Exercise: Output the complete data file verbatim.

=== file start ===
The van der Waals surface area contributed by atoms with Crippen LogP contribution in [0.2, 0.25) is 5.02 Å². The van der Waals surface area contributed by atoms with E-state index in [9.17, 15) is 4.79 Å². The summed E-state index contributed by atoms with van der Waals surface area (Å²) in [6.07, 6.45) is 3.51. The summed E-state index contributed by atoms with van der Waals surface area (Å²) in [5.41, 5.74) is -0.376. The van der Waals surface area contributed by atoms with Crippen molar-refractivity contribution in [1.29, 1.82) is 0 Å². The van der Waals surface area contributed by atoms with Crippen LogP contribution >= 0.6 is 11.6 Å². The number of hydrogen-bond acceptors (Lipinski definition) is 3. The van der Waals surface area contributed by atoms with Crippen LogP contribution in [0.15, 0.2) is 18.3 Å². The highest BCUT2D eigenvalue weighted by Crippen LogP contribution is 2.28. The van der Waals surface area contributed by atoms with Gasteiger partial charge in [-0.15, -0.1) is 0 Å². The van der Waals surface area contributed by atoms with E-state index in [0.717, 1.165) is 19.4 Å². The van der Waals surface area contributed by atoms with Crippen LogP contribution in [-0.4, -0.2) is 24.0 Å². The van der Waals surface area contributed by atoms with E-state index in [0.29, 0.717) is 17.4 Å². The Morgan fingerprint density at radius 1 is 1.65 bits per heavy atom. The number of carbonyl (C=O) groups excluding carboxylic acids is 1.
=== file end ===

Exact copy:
The van der Waals surface area contributed by atoms with Crippen LogP contribution in [0.2, 0.25) is 5.02 Å². The van der Waals surface area contributed by atoms with E-state index in [9.17, 15) is 4.79 Å². The summed E-state index contributed by atoms with van der Waals surface area (Å²) in [6.07, 6.45) is 3.51. The summed E-state index contributed by atoms with van der Waals surface area (Å²) in [5.41, 5.74) is -0.376. The van der Waals surface area contributed by atoms with Crippen molar-refractivity contribution in [1.29, 1.82) is 0 Å². The van der Waals surface area contributed by atoms with Crippen LogP contribution >= 0.6 is 11.6 Å². The number of hydrogen-bond acceptors (Lipinski definition) is 3. The van der Waals surface area contributed by atoms with Crippen LogP contribution in [0.15, 0.2) is 18.3 Å². The highest BCUT2D eigenvalue weighted by Crippen LogP contribution is 2.28. The van der Waals surface area contributed by atoms with Gasteiger partial charge in [-0.15, -0.1) is 0 Å². The van der Waals surface area contributed by atoms with E-state index in [0.717, 1.165) is 19.4 Å². The van der Waals surface area contributed by atoms with Crippen LogP contribution in [-0.4, -0.2) is 24.0 Å². The van der Waals surface area contributed by atoms with E-state index in [0.29, 0.717) is 17.4 Å². The Morgan fingerprint density at radius 1 is 1.65 bits per heavy atom. The number of carbonyl (C=O) groups excluding carboxylic acids is 1.